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3Dgonewild

**C** integer to string function ?

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Quote:
Original post by nuno_silva_pt
itoa : integer -> char
ftoa : float -> char
atof : char -> float
atoi : char -> integer


Those are of course not standard C functions (some other poster also said this, but that reply seems to have been deleted). AFAIK the best option in C is sprintf like NickGravelyn says, but it's nowhere near optimal (both in performance and usage). The itoa function was actually introduced by the C language's designers in the C programming language book so there is definitely a need for it and if I had to program in C I'd implement it myself.

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Quote:
Original post by CTar
Quote:
Original post by nuno_silva_pt
itoa : integer -> char
ftoa : float -> char
atof : char -> float
atoi : char -> integer


Those are of course not standard C functions (some other poster also said this, but that reply seems to have been deleted).


That was me. After posting, I was going to go back and edit pointing out the sprintf() alternative and include the code for an implementation of itoa() which I wrote but found that sprintf() had already been covered and so it seemed redundant - so I deleted my post.

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Sorry for posting in wrong forum (..).

Anyway , i got my answer , but i would like to ask one more question.

In C , how can i combine 2 char variables?

this wont work:
char a[]="....";
char b[]="??";
char c=a+b;

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Use strcat or strncat:
char buffer[100] = "I like ";
char a[] = "pie";
strcat(buffer, a); // buffer now holds "I like pie\0"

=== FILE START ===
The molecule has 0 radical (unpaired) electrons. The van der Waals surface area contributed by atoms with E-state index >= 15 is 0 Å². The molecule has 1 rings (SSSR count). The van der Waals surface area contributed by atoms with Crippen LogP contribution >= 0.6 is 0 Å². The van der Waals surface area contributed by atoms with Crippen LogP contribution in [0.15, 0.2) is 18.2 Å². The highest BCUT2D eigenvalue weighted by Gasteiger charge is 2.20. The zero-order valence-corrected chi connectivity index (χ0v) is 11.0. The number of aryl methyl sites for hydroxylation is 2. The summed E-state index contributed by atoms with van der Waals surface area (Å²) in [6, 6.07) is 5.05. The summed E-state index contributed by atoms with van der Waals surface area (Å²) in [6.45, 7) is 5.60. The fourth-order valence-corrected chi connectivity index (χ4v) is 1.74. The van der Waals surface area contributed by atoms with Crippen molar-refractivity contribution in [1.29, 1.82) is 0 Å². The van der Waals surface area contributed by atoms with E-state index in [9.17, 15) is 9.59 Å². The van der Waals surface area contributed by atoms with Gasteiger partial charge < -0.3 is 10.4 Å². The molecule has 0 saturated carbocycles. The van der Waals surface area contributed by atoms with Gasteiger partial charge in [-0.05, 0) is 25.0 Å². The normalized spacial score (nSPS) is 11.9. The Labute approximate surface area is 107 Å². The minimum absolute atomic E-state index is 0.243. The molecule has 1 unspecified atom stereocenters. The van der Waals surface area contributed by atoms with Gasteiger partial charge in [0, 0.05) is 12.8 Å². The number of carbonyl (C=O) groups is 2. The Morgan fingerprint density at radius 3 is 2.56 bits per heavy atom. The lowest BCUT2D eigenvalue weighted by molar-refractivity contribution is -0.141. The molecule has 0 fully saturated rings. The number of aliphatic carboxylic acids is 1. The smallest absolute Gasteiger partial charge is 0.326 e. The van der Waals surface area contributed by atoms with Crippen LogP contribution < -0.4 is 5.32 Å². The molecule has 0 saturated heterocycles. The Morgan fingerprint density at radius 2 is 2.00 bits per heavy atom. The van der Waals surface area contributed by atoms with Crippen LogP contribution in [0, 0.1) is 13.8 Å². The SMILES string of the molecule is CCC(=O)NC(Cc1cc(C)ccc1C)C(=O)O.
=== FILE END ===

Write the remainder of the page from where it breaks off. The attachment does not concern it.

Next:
// Or the safe way, to avoid buffer overflows:
strncat(buffer, a, 100 - strlen(buffer) - 1);
(I think this is the correct usage; someone please correct me if I'm wrong; I don't use this stuff very often. [grin])

Note that the first argument (the destination buffer) must be large enough to hold the result after concatenation. It's safest to use strncat here, since it can be prevented from overflowing the destination buffer.


EDIT: also, I just noticed this:
char c=a+b;

Aside from the fact that there's no string concatenation operator, this would not work because the result you want from string concatenation should be a C-style string (char*), not a char.

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good reference for you:
http://www.cplusplus.com/reference/clibrary/cstring/

Be very very very warned however. by using c-strings you must be extremely careful about memory usage. your buffers must always be big enough, your strings must always end with a '\0' (null) character.

It's probably a really good idea to fully understand pointers and memory allocation before you use c-strings.

-me

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